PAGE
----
PubMed Central

    Guo, Tingting; Flanders, Jon; Zhang, Shuyi

    2013-01-01

    Population genetic structure has important consequences in evolutionary processes and conservation genetics in animals. Fine-scale population genetic structure depends on the pattern of landscape, the permanent movement of individuals, and the dispersal of their genes during temporary mating events. The lesser flat-headed bat (Tylonycteris pachypus) is a nonmigratory Asian bat species that roosts in small groups within the internodes of bamboo stems and the habitats are fragmented. Our previous parentage analyses revealed considerable extra-group mating in this species. To assess the spatial limits and sex-biased nature of gene flow in the same population, we used 20 microsatellite loci and mtDNA sequencing of the ND2 gene to quantify genetic structure among 54 groups of adult flat-headed bats, at nine localities in South China. AMOVA and FST estimates revealed significant genetic differentiation among localities. Alternatively, the pairwise FST values among roosting groups appeared to be related to the incidence of associated extra-group breeding, suggesting the impact of mating events on fine-scale genetic structure. Global spatial autocorrelation analyses showed positive genetic correlation for up to 3 km, indicating the role of fragmented habitat and the specialized social organization as a barrier in the movement of individuals among bamboo forests. The male-biased dispersal pattern resulted in weaker spatial genetic structure between localities among males than among females, and fine-scale analyses supported that relatedness levels within internodes were higher among females than among males. Finally, only females were more related to their same sex roost mates than to individuals from neighbouring roosts, suggestive of natal philopatry in females. PMID:23349888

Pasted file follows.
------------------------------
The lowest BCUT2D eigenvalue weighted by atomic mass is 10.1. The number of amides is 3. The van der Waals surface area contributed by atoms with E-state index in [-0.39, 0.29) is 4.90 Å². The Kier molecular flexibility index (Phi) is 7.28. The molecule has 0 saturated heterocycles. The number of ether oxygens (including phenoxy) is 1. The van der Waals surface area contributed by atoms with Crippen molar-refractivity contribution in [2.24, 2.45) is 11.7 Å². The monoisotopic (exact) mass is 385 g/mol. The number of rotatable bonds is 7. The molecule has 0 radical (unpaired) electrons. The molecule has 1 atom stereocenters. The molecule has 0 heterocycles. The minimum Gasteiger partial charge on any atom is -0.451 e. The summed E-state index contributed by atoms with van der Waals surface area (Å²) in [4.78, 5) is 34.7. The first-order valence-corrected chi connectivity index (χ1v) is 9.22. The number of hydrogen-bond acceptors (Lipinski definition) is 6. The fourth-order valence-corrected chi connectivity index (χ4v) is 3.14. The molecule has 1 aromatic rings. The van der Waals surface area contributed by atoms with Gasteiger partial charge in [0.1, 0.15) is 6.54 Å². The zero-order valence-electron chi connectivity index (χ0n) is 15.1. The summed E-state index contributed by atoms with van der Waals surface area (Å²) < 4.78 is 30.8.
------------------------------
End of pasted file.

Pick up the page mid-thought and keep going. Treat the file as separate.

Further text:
9. Regional model studies of the atmospheric dispersion of fine volcanic ash after the eruption of Eyjafjallajoekull